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How Yu Darvish tipped pitches during World Series

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You hear a lot about pitchers tipping pitches. It’s often offered up post-facto as an excuse for poor performance by the pitcher himself or his own team. It’s sort of like the “best shape of my life” thing being offered in the offseason to talk about why the player got injured or played badly the previous year. “Smitty’s stuff is still great, he was just tipping his pitches,” said a source close to the player whose stuff is not really great anymore.

Which isn’t to say that pitchers don’t tip pitches. Of course they do. Opposing teams look for it, pick up on it and take advantage of it whenever they can. It’s just that (a) the opposing team has an interest in not talking about it, lest the pitcher STOP tipping its pitches; and (b) the guy actually tipping his pitches doesn’t want to talk specifically about it lest he starts doing it again.

Which is what makes this article at Sports Illustrated so interesting. In it Tom Verducci talks to an anonymous Houston Astros player who explains how Dodgers starter Yu Darvish was tipping his pitches during the World Series, leading to him getting absolutely shellacked in Games 3 and 7. The upshot: the Astros knew when a slider or a cutter was coming, they waited for it and they teed off.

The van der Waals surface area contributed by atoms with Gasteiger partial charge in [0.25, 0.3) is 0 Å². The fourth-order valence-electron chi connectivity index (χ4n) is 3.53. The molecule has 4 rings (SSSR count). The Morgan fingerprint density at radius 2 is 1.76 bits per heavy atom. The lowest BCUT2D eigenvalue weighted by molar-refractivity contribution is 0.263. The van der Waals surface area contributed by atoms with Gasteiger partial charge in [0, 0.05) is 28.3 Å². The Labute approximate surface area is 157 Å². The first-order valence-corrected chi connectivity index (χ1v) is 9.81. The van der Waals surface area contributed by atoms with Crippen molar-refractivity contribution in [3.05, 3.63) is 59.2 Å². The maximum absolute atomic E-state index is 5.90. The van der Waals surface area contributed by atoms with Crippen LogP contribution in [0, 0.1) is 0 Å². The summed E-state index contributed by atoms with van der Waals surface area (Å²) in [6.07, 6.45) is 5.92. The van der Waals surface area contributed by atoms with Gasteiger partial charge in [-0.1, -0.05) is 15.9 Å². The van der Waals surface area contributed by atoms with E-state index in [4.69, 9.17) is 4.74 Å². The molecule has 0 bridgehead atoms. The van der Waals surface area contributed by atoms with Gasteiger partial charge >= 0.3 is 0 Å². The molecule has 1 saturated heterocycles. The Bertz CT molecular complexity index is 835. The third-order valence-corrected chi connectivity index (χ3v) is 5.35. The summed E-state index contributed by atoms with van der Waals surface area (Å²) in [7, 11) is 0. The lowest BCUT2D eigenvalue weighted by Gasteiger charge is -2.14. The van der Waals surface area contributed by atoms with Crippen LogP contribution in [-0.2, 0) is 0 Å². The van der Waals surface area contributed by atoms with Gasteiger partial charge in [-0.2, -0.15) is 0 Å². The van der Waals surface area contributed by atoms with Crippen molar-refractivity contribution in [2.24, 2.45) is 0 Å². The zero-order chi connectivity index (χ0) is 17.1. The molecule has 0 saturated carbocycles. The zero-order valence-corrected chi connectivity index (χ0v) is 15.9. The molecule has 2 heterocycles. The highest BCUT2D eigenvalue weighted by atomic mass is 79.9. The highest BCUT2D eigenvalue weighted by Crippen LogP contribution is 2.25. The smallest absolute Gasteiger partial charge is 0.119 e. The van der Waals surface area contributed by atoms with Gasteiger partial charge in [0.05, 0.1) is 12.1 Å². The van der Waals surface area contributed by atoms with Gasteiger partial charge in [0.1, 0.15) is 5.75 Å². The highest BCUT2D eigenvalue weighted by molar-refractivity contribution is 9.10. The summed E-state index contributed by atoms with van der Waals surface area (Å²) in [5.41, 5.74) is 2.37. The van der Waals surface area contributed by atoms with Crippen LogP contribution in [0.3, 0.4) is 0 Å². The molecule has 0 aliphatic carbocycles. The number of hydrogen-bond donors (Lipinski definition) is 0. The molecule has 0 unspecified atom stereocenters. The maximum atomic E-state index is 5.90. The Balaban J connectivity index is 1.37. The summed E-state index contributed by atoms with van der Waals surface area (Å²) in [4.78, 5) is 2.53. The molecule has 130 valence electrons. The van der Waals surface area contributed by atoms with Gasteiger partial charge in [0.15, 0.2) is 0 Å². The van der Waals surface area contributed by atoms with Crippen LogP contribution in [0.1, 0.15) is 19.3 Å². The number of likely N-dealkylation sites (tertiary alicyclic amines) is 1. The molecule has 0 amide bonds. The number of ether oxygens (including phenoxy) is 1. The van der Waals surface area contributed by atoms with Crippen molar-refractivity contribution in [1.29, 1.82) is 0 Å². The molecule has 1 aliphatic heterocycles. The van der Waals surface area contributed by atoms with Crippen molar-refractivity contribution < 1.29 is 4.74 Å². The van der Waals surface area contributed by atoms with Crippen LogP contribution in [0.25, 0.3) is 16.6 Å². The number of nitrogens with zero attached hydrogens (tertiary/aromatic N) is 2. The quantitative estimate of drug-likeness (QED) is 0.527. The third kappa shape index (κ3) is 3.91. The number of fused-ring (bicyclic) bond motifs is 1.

Darvish is a free agent now. I’m guessing, whoever signs him, knows exactly what they’ll gave him work on the first day of spring training.

Marlins sign Brandon Kintzler to one-year, $3.25 million deal

Brandon Kintzler
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Jon Morosi reported on Saturday that the Marlins signed veteran reliever Brandon Kintzler to a one-year contract worth $3.25 million. The deal includes a club option for 2020 worth $4 million with a $250,000 buyout, according to ESPN’s Jesse Rogers.

Kintzler, 35, put up a terrific 2.68 ERA with 48 strikeouts and 13 walks over 57 innings for the Cubs last season. He’s been mostly good in recent years, but relievers in their mid-30’s have had a tough time finding multi-year deals.

The Marlins have a handful of players who could rack up saves this coming season, namely Drew Steckenrider and José Ureña along with Kintzler. The club will likely use spring training to determine an official closer, if they name one at all. The Marlins have also expressed interest in free agent Pedro Strop.